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A French Country Red for a Song

30 Sep

C’est La Vie Pinot Noir/Syrah 2011 Vin De Pays

Last week I grilled dinner for the family: salmon and chicken with a soyaki sauce from Trader Joe’s. In preparation,  I went to a local wine store to pick up a pinot noir to enjoy with the salmon and found something I’d not seen before sporting a low-brow label. “C’est La Vie!  Pinor Noir•Syrah 2011 Vin De Pays” for $12.

So, by the label it advertises itself as a French country wine, a blend of pinot noir and syrah grapes, a young 2011, but obviously intended to be imbibed young. With a cutesy label design of bright red letters on a beige background  using a hand-drawn font and spiral notebook theme, the title is even repeated on the easy access screwtop. But enough about the label, let’s get to the juice!

The wine is bright ruby red in the glass, the nose is black cherry and raspberry with a hint of violet. The first taste is all fruit: massive red cherry and raspberry, a touch of strawberry with a note of licorice, some white pepper and spice box with a hint of clay. After the initial burst, the wine sports a nice, tart finish that leaves a slight pucker and the mouth wanting more. I tried this wine over three meals and found it paired nicely with salmon, cheese, and even with chili, believe it or not. I enjoyed it each time. This is by no means a fancy or expensive wine your guests will swoon over, but it’s a good daily table wine that pairs easily and does the job.

So why a blend of 60% pinot noir and 40% syrah? That’s not as easy as it sounds, as the two grapes would not naturally complement one another and are usually single grape wines. By itself the pinot noir might be too light, but the syrah in this blend adds power, bite and color to make a well made red that is ready to drink without aging. The careful balance of the two grapes (fruity, smooth, forward, spicy) open up the possibilities of pairing, making this wine ever more useful to the chef or host.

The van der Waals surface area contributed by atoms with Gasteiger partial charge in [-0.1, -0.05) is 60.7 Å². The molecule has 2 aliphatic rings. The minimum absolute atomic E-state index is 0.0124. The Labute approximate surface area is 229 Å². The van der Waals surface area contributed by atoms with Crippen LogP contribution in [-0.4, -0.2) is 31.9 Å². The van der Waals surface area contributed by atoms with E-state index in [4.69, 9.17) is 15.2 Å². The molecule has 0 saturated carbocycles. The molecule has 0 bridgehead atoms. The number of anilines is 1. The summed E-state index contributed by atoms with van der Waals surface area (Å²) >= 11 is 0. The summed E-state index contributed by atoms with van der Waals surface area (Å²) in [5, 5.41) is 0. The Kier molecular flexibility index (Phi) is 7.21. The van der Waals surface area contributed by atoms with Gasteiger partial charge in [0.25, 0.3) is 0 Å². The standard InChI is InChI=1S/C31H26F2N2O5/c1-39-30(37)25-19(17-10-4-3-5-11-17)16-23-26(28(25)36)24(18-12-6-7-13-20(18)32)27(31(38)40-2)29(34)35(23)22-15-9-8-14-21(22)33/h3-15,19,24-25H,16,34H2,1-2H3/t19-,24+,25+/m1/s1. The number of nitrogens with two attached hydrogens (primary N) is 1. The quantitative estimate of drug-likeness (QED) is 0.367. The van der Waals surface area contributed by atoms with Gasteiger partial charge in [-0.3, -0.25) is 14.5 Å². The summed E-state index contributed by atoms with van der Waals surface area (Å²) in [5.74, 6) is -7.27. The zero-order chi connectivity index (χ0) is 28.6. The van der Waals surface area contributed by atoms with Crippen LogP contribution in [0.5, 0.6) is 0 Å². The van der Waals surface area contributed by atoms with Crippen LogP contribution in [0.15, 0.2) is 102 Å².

What I found most interesting is that red, which appears unassuming at first, is  actually a product from the established vineyards of winemaker Albert Bichon (whose name is no longer on the label) and the Languedoc Roussillon region. Imported by Gabriella Importers (a link to their site is here).

If you’re interested in some of the winemaker’s history, wines or terroir, check out this well-written article from 2007 from about Albert Bichot.

or the Bichot website here, featuring some of their premiere cru wines.

At the end of the day, this standard vin du table is a good value for your cellar when you want an inexpensive French country wine to complement your meal. 

I found this locally for $12/bottle which is on the pricier side, as online it lists from $9/bottle.

à votre santé!

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